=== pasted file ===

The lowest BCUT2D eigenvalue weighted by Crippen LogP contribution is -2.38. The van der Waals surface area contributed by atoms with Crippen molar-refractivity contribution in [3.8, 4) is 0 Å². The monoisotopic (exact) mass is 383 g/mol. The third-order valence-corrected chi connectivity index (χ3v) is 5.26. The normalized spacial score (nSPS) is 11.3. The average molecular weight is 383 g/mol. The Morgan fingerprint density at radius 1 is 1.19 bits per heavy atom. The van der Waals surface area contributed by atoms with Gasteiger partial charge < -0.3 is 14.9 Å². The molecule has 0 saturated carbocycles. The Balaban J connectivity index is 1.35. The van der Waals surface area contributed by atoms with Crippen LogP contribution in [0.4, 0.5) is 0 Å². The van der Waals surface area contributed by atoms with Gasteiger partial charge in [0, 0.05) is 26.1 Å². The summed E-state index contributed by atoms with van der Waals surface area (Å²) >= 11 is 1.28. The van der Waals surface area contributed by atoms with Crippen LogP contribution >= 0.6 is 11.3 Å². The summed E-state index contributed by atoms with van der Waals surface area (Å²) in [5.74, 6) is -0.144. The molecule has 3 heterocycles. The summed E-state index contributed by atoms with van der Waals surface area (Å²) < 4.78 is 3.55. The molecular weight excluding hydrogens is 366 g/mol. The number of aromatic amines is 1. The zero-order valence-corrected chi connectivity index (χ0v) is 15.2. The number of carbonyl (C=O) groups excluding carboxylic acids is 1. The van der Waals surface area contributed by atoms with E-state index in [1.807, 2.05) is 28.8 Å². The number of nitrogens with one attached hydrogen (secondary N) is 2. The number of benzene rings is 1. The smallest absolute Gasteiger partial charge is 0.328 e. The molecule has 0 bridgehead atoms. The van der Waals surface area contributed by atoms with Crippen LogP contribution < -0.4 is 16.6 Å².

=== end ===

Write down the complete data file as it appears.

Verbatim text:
The lowest BCUT2D eigenvalue weighted by Crippen LogP contribution is -2.38. The van der Waals surface area contributed by atoms with Crippen molar-refractivity contribution in [3.8, 4) is 0 Å². The monoisotopic (exact) mass is 383 g/mol. The third-order valence-corrected chi connectivity index (χ3v) is 5.26. The normalized spacial score (nSPS) is 11.3. The average molecular weight is 383 g/mol. The Morgan fingerprint density at radius 1 is 1.19 bits per heavy atom. The van der Waals surface area contributed by atoms with Gasteiger partial charge < -0.3 is 14.9 Å². The molecule has 0 saturated carbocycles. The Balaban J connectivity index is 1.35. The van der Waals surface area contributed by atoms with Crippen LogP contribution in [0.4, 0.5) is 0 Å². The van der Waals surface area contributed by atoms with Gasteiger partial charge in [0, 0.05) is 26.1 Å². The summed E-state index contributed by atoms with van der Waals surface area (Å²) >= 11 is 1.28. The van der Waals surface area contributed by atoms with Crippen LogP contribution >= 0.6 is 11.3 Å². The summed E-state index contributed by atoms with van der Waals surface area (Å²) in [5.74, 6) is -0.144. The molecule has 3 heterocycles. The summed E-state index contributed by atoms with van der Waals surface area (Å²) < 4.78 is 3.55. The molecular weight excluding hydrogens is 366 g/mol. The number of aromatic amines is 1. The zero-order valence-corrected chi connectivity index (χ0v) is 15.2. The number of carbonyl (C=O) groups excluding carboxylic acids is 1. The van der Waals surface area contributed by atoms with E-state index in [1.807, 2.05) is 28.8 Å². The number of nitrogens with one attached hydrogen (secondary N) is 2. The number of benzene rings is 1. The smallest absolute Gasteiger partial charge is 0.328 e. The molecule has 0 bridgehead atoms. The van der Waals surface area contributed by atoms with Crippen LogP contribution < -0.4 is 16.6 Å².